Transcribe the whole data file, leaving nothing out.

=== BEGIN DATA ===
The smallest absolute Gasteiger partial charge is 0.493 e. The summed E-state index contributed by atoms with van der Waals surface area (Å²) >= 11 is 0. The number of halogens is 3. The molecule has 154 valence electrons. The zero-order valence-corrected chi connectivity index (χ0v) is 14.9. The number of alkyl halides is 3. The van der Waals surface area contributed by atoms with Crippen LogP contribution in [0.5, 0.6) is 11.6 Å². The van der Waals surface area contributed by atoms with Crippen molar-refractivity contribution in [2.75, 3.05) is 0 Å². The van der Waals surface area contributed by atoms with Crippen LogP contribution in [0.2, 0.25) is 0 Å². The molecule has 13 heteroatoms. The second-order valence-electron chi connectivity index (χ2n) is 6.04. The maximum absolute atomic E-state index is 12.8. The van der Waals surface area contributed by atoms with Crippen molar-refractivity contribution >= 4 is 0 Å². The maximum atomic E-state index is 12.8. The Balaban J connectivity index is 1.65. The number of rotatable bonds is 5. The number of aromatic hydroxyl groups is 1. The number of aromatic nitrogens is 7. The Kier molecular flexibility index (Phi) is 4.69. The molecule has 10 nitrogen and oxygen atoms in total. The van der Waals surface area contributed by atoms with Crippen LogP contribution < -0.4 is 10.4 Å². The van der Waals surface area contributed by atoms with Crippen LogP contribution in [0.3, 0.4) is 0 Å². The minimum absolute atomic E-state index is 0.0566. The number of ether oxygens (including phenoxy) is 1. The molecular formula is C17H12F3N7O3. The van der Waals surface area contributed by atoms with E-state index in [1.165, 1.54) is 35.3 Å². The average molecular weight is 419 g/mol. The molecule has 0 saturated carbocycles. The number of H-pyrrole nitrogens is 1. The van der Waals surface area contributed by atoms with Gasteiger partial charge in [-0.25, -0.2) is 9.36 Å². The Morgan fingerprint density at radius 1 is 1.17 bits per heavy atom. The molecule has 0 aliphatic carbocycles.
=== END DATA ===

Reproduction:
The smallest absolute Gasteiger partial charge is 0.493 e. The summed E-state index contributed by atoms with van der Waals surface area (Å²) >= 11 is 0. The number of halogens is 3. The molecule has 154 valence electrons. The zero-order valence-corrected chi connectivity index (χ0v) is 14.9. The number of alkyl halides is 3. The van der Waals surface area contributed by atoms with Crippen LogP contribution in [0.5, 0.6) is 11.6 Å². The van der Waals surface area contributed by atoms with Crippen molar-refractivity contribution in [2.75, 3.05) is 0 Å². The van der Waals surface area contributed by atoms with Crippen LogP contribution in [0.2, 0.25) is 0 Å². The molecule has 13 heteroatoms. The second-order valence-electron chi connectivity index (χ2n) is 6.04. The maximum absolute atomic E-state index is 12.8. The van der Waals surface area contributed by atoms with Crippen molar-refractivity contribution >= 4 is 0 Å². The maximum atomic E-state index is 12.8. The Balaban J connectivity index is 1.65. The number of rotatable bonds is 5. The number of aromatic hydroxyl groups is 1. The number of aromatic nitrogens is 7. The Kier molecular flexibility index (Phi) is 4.69. The molecule has 10 nitrogen and oxygen atoms in total. The van der Waals surface area contributed by atoms with Crippen LogP contribution < -0.4 is 10.4 Å². The van der Waals surface area contributed by atoms with Crippen LogP contribution in [0.3, 0.4) is 0 Å². The minimum absolute atomic E-state index is 0.0566. The number of ether oxygens (including phenoxy) is 1. The molecular formula is C17H12F3N7O3. The van der Waals surface area contributed by atoms with E-state index in [1.165, 1.54) is 35.3 Å². The average molecular weight is 419 g/mol. The molecule has 0 saturated carbocycles. The number of H-pyrrole nitrogens is 1. The van der Waals surface area contributed by atoms with Gasteiger partial charge in [-0.25, -0.2) is 9.36 Å². The Morgan fingerprint density at radius 1 is 1.17 bits per heavy atom. The molecule has 0 aliphatic carbocycles.